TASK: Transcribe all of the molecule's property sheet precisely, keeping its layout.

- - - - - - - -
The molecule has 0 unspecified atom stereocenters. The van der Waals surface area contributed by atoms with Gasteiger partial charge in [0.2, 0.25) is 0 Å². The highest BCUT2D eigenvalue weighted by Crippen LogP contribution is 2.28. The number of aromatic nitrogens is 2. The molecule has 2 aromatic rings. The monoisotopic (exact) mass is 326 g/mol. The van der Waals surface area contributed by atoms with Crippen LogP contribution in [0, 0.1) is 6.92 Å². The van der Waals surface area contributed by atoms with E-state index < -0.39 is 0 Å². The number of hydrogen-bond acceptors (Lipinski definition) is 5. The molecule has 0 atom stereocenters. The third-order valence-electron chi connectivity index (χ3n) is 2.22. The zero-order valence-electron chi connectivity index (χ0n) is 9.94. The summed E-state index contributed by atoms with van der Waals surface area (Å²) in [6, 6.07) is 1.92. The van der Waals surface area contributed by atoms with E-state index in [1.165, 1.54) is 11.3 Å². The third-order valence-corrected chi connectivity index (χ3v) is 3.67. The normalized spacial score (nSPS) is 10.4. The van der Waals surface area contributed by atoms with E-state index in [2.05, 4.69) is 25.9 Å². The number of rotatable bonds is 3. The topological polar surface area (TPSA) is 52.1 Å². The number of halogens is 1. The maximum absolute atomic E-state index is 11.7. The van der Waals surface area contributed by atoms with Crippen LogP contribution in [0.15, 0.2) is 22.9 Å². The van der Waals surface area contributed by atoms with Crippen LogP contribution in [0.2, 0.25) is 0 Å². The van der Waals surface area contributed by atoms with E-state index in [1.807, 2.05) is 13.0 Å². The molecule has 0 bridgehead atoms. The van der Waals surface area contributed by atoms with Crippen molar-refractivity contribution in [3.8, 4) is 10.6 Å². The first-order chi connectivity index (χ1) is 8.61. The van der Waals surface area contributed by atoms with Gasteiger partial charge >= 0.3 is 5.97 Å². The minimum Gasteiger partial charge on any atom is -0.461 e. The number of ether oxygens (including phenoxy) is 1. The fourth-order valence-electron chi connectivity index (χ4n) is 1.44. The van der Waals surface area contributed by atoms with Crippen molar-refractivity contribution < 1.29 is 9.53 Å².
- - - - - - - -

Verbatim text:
The molecule has 0 unspecified atom stereocenters. The van der Waals surface area contributed by atoms with Gasteiger partial charge in [0.2, 0.25) is 0 Å². The highest BCUT2D eigenvalue weighted by Crippen LogP contribution is 2.28. The number of aromatic nitrogens is 2. The molecule has 2 aromatic rings. The monoisotopic (exact) mass is 326 g/mol. The van der Waals surface area contributed by atoms with Crippen LogP contribution in [0, 0.1) is 6.92 Å². The van der Waals surface area contributed by atoms with E-state index < -0.39 is 0 Å². The number of hydrogen-bond acceptors (Lipinski definition) is 5. The molecule has 0 atom stereocenters. The third-order valence-electron chi connectivity index (χ3n) is 2.22. The zero-order valence-electron chi connectivity index (χ0n) is 9.94. The summed E-state index contributed by atoms with van der Waals surface area (Å²) in [6, 6.07) is 1.92. The van der Waals surface area contributed by atoms with E-state index in [1.165, 1.54) is 11.3 Å². The third-order valence-corrected chi connectivity index (χ3v) is 3.67. The normalized spacial score (nSPS) is 10.4. The van der Waals surface area contributed by atoms with E-state index in [2.05, 4.69) is 25.9 Å². The number of rotatable bonds is 3. The topological polar surface area (TPSA) is 52.1 Å². The number of halogens is 1. The maximum absolute atomic E-state index is 11.7. The van der Waals surface area contributed by atoms with Crippen LogP contribution in [0.15, 0.2) is 22.9 Å². The van der Waals surface area contributed by atoms with Crippen LogP contribution in [0.2, 0.25) is 0 Å². The van der Waals surface area contributed by atoms with E-state index in [1.807, 2.05) is 13.0 Å². The molecule has 0 bridgehead atoms. The van der Waals surface area contributed by atoms with Crippen molar-refractivity contribution in [3.8, 4) is 10.6 Å². The first-order chi connectivity index (χ1) is 8.61. The van der Waals surface area contributed by atoms with Gasteiger partial charge >= 0.3 is 5.97 Å². The minimum Gasteiger partial charge on any atom is -0.461 e. The number of ether oxygens (including phenoxy) is 1. The fourth-order valence-electron chi connectivity index (χ4n) is 1.44. The van der Waals surface area contributed by atoms with Crippen molar-refractivity contribution < 1.29 is 9.53 Å².